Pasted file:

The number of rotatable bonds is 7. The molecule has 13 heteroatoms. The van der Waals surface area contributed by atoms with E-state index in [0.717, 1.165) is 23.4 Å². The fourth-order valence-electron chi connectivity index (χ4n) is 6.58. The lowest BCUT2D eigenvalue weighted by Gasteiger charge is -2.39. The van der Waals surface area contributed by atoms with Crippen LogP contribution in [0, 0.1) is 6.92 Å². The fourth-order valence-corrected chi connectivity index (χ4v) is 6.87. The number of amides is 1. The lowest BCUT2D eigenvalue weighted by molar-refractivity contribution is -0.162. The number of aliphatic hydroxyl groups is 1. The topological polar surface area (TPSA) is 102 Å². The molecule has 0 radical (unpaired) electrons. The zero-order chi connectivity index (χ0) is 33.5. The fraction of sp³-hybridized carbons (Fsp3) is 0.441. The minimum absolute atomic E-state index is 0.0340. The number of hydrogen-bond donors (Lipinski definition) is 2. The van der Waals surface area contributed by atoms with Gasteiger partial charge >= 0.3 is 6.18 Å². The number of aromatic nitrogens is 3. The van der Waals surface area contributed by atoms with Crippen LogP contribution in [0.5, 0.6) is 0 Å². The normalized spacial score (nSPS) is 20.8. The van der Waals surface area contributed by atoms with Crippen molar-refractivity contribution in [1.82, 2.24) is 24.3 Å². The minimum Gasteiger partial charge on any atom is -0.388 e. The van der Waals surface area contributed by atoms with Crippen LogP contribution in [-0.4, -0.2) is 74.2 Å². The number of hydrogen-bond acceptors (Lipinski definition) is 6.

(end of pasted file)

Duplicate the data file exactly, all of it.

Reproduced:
The number of rotatable bonds is 7. The molecule has 13 heteroatoms. The van der Waals surface area contributed by atoms with E-state index in [0.717, 1.165) is 23.4 Å². The fourth-order valence-electron chi connectivity index (χ4n) is 6.58. The lowest BCUT2D eigenvalue weighted by Gasteiger charge is -2.39. The van der Waals surface area contributed by atoms with Crippen LogP contribution in [0, 0.1) is 6.92 Å². The fourth-order valence-corrected chi connectivity index (χ4v) is 6.87. The number of amides is 1. The lowest BCUT2D eigenvalue weighted by molar-refractivity contribution is -0.162. The number of aliphatic hydroxyl groups is 1. The topological polar surface area (TPSA) is 102 Å². The molecule has 0 radical (unpaired) electrons. The zero-order chi connectivity index (χ0) is 33.5. The fraction of sp³-hybridized carbons (Fsp3) is 0.441. The minimum absolute atomic E-state index is 0.0340. The number of hydrogen-bond donors (Lipinski definition) is 2. The van der Waals surface area contributed by atoms with Gasteiger partial charge >= 0.3 is 6.18 Å². The number of aromatic nitrogens is 3. The van der Waals surface area contributed by atoms with Crippen LogP contribution in [0.5, 0.6) is 0 Å². The normalized spacial score (nSPS) is 20.8. The van der Waals surface area contributed by atoms with Crippen molar-refractivity contribution in [1.82, 2.24) is 24.3 Å². The minimum Gasteiger partial charge on any atom is -0.388 e. The van der Waals surface area contributed by atoms with Crippen LogP contribution in [-0.4, -0.2) is 74.2 Å². The number of hydrogen-bond acceptors (Lipinski definition) is 6.